“People listening to the baroque operas will be amazed by the energy and the passion of the pieces,” he says. “Those familiar with modern opera will trace some of the roots of those works but will also appreciate the artistry of the early composers. They’ll hear the cantabile singing that they recognize from Mozart and then Rossini and beyond. But the opera will be like nothing they have ever heard before. The early instruments and vocal technique are eye-opening in their vitality. People will be blown away by our approach to recitative, using it to further the stories rather than slowing them down. It will be very clear that these are living pieces and not just historical works.”
For those put off by the size and overwhelming nature of grand opera, Smith feels that the immediacy and intimacy of the early works will be particularly inviting. “Instead of listening to huge loud music in a large theater, the baroque operas will be played for a hundred or so listeners in a small setting. It is much more participatory.”
Preparing and rehearsing the pieces has itself been exciting because of the collaborative nature of the effort. “In a large opera company, the conductor does everything musically,” he explains. “In our group, all the performers [instrumentalists and singers] are experts. They have read the tracts and the information and are learning constantly. So we are always trying new things. Some of the early music is even more innovative than recently composed pieces.”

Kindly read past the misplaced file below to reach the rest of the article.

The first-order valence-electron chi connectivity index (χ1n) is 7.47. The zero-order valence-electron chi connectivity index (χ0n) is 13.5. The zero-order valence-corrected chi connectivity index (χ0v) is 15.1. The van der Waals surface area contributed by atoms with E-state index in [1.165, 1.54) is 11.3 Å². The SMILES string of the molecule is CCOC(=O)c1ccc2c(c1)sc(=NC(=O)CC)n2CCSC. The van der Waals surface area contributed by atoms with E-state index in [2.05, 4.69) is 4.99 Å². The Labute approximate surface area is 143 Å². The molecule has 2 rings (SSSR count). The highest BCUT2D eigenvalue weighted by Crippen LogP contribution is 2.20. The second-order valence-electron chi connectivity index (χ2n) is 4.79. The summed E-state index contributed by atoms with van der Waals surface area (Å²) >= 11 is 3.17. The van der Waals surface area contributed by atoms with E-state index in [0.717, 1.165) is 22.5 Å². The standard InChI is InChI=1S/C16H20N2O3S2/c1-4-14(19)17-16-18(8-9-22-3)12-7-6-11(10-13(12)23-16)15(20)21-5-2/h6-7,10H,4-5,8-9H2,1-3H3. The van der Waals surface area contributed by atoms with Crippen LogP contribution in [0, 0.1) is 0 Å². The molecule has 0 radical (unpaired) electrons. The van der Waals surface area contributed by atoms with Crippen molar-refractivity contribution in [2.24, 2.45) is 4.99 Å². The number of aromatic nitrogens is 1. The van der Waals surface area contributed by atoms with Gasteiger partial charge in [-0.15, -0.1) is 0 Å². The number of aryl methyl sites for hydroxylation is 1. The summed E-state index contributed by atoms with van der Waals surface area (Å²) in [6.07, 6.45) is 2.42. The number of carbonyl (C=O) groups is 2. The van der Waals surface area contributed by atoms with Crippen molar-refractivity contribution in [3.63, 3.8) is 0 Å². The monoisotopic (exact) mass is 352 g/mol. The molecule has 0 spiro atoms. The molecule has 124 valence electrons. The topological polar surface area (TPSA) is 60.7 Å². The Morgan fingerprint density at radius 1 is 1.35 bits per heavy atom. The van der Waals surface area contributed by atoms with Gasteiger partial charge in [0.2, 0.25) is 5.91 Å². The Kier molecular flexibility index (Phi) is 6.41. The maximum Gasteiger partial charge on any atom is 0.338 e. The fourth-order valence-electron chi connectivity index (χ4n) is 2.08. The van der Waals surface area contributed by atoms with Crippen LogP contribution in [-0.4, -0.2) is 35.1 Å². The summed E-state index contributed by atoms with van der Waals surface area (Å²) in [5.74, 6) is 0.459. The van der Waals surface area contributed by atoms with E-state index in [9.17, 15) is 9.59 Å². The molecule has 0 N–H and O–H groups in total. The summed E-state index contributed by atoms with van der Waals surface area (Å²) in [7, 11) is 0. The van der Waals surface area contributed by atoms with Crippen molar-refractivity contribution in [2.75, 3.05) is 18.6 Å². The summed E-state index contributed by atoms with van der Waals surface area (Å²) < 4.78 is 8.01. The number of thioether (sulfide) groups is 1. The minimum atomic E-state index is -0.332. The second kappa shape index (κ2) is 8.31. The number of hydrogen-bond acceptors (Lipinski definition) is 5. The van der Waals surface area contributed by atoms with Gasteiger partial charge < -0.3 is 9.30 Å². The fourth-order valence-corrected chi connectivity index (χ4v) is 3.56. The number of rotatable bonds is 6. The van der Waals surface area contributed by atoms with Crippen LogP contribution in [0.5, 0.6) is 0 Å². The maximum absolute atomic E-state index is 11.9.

The group, whose staff includes Hillary Coyle, Executive Director and Miguel Cantú IV, General Manager, strives for authenticity of style and ornamentation, a thorny issue with any early art. They do so by constantly studying new interpretations and evidence. “Early music has changed so much over the 50 or so years that is has been back in the public eye,” Smith says. “It has grown even more so in the last ten years so we’ve had to constantly be watching the changes. And a lot of the performers now are young people but with a lot of experience who have grown up with the art. I think they are excited by the personal nature of the music and by being part of a recovery process. They are bringing back to life music that may not have been heard for three hundred years.”
Although for now the performances will refrain from traditional baroque elements like dances and masques, they hope to include these in future projects. Among other things, Smith is transcribing a new edition of an opera by Antonio Caldara which has not been heard at all by modern audiences. He is looking forward to every season including a World or North American Premiere. But even at its most familiar, authentic performance of baroque opera has an exotic variety that is both soothing and stirring. It does not engulf the listeners in the way that some modern opera does, but it engages them in its complexity.
Performed with period costumes and sets, coupled with the sculptural beauty of the early instruments and the embroidered virtuosity of its performance style, a baroque opera can be heady and spirited. We look forward with anticipation to the promise of having a regular and vital source of early music so close at hand.